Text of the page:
Balancing the Power in College Sports: The Knight Commission on Intercollegiate Athletics: John S. and James L. Knight Foundation, 1989

Center for Strategic Philanthropy and Civil Society (Duke)



Case Study Sector


As the 1980s came to a close, the National Collegiate Athletic Association (NCAA) was facing a crisis. More than a decade of dramatic, highly visible scandals in intercollegiate athletics had shaken the public trust in college sports. Widespread recruiting violations, payments to players, student gambling, drug use and point-shaving incidents revealed a dark side of the college athletics world.
In early 1988, Creed Black, a Knight-Ridder executive and former publisher of the Lexington Herald-Leader, became president of the Knight Foundation. In March 1989, the Foundation commissioned a public survey which assessed public sentiment on the state of intercollegiate sports. Six months later, the Foundation created the Knight Commission on Intercollegiate Athletics, a panel of distinguished community leaders from the academic, business, and sports communities, to study and propose reforms for college sports.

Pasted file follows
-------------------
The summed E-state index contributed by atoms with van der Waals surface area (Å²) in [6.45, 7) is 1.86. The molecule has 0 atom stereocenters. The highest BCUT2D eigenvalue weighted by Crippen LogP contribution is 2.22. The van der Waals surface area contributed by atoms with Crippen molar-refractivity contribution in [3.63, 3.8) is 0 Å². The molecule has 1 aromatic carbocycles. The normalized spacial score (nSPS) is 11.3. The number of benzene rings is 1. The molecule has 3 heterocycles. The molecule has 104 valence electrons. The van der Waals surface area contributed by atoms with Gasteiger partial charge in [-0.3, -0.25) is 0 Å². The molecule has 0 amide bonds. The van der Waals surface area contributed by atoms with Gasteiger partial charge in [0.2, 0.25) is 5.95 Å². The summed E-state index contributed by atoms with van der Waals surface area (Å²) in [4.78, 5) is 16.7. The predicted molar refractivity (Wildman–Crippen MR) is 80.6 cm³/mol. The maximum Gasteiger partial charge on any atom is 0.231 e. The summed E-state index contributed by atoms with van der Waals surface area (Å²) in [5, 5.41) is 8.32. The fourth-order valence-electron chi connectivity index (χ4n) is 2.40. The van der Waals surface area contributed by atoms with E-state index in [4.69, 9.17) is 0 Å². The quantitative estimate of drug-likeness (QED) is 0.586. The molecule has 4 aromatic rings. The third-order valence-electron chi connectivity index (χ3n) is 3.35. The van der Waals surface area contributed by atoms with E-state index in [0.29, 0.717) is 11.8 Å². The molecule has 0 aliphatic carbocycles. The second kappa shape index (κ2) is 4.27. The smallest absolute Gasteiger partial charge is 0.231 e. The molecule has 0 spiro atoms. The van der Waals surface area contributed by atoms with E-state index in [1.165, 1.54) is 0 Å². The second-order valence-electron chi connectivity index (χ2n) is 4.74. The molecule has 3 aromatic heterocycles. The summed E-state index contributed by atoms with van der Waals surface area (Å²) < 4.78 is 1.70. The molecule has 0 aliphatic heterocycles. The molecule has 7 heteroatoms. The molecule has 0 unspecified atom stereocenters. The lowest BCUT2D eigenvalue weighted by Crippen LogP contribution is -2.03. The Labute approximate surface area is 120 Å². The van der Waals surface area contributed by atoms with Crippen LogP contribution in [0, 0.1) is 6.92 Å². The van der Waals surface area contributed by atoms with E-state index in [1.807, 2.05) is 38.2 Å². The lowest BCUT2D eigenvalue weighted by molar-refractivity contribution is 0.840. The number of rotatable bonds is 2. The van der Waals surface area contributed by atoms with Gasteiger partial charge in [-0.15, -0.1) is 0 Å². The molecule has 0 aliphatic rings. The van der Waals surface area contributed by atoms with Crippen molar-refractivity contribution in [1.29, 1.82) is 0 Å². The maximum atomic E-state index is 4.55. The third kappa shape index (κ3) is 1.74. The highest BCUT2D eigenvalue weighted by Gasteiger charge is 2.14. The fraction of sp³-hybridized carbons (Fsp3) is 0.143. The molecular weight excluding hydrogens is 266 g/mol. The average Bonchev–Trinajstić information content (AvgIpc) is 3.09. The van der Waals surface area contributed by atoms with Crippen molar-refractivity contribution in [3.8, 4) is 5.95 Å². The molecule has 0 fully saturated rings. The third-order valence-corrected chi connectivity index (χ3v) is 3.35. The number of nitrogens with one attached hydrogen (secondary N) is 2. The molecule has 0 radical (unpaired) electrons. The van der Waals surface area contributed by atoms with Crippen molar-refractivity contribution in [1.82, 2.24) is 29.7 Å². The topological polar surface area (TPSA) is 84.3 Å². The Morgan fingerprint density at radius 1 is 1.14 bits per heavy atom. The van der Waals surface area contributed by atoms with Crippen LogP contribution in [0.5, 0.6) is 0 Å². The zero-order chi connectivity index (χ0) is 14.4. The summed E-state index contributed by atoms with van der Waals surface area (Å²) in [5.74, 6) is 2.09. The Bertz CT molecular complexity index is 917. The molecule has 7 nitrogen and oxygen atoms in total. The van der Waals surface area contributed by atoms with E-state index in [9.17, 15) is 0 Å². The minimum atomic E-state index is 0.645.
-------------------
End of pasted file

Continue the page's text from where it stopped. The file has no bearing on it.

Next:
The Commission’s founding co-chairmen, former presidents Rev. Theodore M. Hesburgh of Notre Dame and William C. Friday of the University of North Carolina system, were highly respected higher education leaders whose universities had storied athletics programs. After months of anticipation, the Commission released its first report, Keeping Faith with the Student-Athlete, in March 1991. . . .



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